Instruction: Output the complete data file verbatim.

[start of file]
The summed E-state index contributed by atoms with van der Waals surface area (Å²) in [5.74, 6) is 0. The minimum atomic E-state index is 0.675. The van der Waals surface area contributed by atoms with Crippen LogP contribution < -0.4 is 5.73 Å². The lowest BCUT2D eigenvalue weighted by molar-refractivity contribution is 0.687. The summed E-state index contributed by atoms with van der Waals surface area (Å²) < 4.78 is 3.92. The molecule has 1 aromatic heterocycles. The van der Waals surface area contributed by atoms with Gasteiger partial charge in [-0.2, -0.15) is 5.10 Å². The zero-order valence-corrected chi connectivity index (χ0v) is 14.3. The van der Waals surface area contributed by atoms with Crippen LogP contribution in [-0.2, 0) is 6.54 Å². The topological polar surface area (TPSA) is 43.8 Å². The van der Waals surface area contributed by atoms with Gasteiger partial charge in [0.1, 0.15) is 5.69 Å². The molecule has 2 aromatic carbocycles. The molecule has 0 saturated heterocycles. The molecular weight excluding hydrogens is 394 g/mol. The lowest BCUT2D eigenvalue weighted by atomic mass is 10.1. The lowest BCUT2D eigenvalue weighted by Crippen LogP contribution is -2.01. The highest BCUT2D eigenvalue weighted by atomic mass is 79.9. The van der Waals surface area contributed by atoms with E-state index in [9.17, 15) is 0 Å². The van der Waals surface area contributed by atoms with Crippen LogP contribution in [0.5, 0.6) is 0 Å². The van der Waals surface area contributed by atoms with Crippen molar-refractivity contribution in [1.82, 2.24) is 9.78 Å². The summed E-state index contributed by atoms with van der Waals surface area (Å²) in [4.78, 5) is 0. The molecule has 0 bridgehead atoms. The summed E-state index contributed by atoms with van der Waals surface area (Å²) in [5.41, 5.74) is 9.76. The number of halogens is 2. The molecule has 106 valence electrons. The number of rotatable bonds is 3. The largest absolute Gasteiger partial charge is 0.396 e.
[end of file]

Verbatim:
The summed E-state index contributed by atoms with van der Waals surface area (Å²) in [5.74, 6) is 0. The minimum atomic E-state index is 0.675. The van der Waals surface area contributed by atoms with Crippen LogP contribution < -0.4 is 5.73 Å². The lowest BCUT2D eigenvalue weighted by molar-refractivity contribution is 0.687. The summed E-state index contributed by atoms with van der Waals surface area (Å²) < 4.78 is 3.92. The molecule has 1 aromatic heterocycles. The van der Waals surface area contributed by atoms with Gasteiger partial charge in [-0.2, -0.15) is 5.10 Å². The zero-order valence-corrected chi connectivity index (χ0v) is 14.3. The van der Waals surface area contributed by atoms with Crippen LogP contribution in [-0.2, 0) is 6.54 Å². The topological polar surface area (TPSA) is 43.8 Å². The van der Waals surface area contributed by atoms with Gasteiger partial charge in [0.1, 0.15) is 5.69 Å². The molecule has 2 aromatic carbocycles. The molecule has 0 saturated heterocycles. The molecular weight excluding hydrogens is 394 g/mol. The lowest BCUT2D eigenvalue weighted by atomic mass is 10.1. The lowest BCUT2D eigenvalue weighted by Crippen LogP contribution is -2.01. The highest BCUT2D eigenvalue weighted by atomic mass is 79.9. The van der Waals surface area contributed by atoms with E-state index in [9.17, 15) is 0 Å². The van der Waals surface area contributed by atoms with Crippen LogP contribution in [0.5, 0.6) is 0 Å². The van der Waals surface area contributed by atoms with Crippen molar-refractivity contribution in [1.82, 2.24) is 9.78 Å². The summed E-state index contributed by atoms with van der Waals surface area (Å²) in [4.78, 5) is 0. The molecule has 0 bridgehead atoms. The summed E-state index contributed by atoms with van der Waals surface area (Å²) in [5.41, 5.74) is 9.76. The number of halogens is 2. The molecule has 106 valence electrons. The number of rotatable bonds is 3. The largest absolute Gasteiger partial charge is 0.396 e.